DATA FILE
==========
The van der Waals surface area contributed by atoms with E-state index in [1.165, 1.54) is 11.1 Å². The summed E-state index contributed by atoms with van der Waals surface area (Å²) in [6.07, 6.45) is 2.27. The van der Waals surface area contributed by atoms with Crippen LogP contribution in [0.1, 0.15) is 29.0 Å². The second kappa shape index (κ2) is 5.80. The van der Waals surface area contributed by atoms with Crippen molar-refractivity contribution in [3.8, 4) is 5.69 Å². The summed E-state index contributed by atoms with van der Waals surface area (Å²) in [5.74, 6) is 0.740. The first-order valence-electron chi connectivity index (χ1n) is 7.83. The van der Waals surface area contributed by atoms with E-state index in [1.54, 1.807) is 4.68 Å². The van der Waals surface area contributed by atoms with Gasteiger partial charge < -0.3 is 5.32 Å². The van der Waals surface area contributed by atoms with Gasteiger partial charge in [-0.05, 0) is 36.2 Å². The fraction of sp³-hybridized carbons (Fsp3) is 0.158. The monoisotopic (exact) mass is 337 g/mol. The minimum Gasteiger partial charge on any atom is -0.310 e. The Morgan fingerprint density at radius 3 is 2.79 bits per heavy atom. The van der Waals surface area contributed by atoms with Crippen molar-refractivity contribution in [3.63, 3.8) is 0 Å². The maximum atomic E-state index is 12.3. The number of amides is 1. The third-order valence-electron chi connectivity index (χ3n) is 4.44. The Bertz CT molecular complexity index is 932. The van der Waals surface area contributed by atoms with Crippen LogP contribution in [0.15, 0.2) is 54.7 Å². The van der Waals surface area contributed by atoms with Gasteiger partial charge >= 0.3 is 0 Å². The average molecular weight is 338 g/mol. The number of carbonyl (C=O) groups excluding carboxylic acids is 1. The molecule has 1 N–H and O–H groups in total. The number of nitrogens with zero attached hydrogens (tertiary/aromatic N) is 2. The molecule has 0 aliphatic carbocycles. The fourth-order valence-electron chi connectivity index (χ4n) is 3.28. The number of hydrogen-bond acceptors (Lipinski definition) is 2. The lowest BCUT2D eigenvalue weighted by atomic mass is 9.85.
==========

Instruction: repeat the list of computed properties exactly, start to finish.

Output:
The van der Waals surface area contributed by atoms with E-state index in [1.165, 1.54) is 11.1 Å². The summed E-state index contributed by atoms with van der Waals surface area (Å²) in [6.07, 6.45) is 2.27. The van der Waals surface area contributed by atoms with Crippen LogP contribution in [0.1, 0.15) is 29.0 Å². The second kappa shape index (κ2) is 5.80. The van der Waals surface area contributed by atoms with Crippen molar-refractivity contribution in [3.8, 4) is 5.69 Å². The summed E-state index contributed by atoms with van der Waals surface area (Å²) in [5.74, 6) is 0.740. The first-order valence-electron chi connectivity index (χ1n) is 7.83. The van der Waals surface area contributed by atoms with E-state index in [1.54, 1.807) is 4.68 Å². The van der Waals surface area contributed by atoms with Gasteiger partial charge < -0.3 is 5.32 Å². The van der Waals surface area contributed by atoms with Gasteiger partial charge in [-0.05, 0) is 36.2 Å². The fraction of sp³-hybridized carbons (Fsp3) is 0.158. The monoisotopic (exact) mass is 337 g/mol. The minimum Gasteiger partial charge on any atom is -0.310 e. The Morgan fingerprint density at radius 3 is 2.79 bits per heavy atom. The van der Waals surface area contributed by atoms with Crippen molar-refractivity contribution in [3.63, 3.8) is 0 Å². The maximum atomic E-state index is 12.3. The number of amides is 1. The third-order valence-electron chi connectivity index (χ3n) is 4.44. The Bertz CT molecular complexity index is 932. The van der Waals surface area contributed by atoms with Crippen LogP contribution in [0.15, 0.2) is 54.7 Å². The van der Waals surface area contributed by atoms with Gasteiger partial charge >= 0.3 is 0 Å². The average molecular weight is 338 g/mol. The number of carbonyl (C=O) groups excluding carboxylic acids is 1. The molecule has 1 N–H and O–H groups in total. The number of nitrogens with zero attached hydrogens (tertiary/aromatic N) is 2. The molecule has 0 aliphatic carbocycles. The fourth-order valence-electron chi connectivity index (χ4n) is 3.28. The number of hydrogen-bond acceptors (Lipinski definition) is 2. The lowest BCUT2D eigenvalue weighted by atomic mass is 9.85.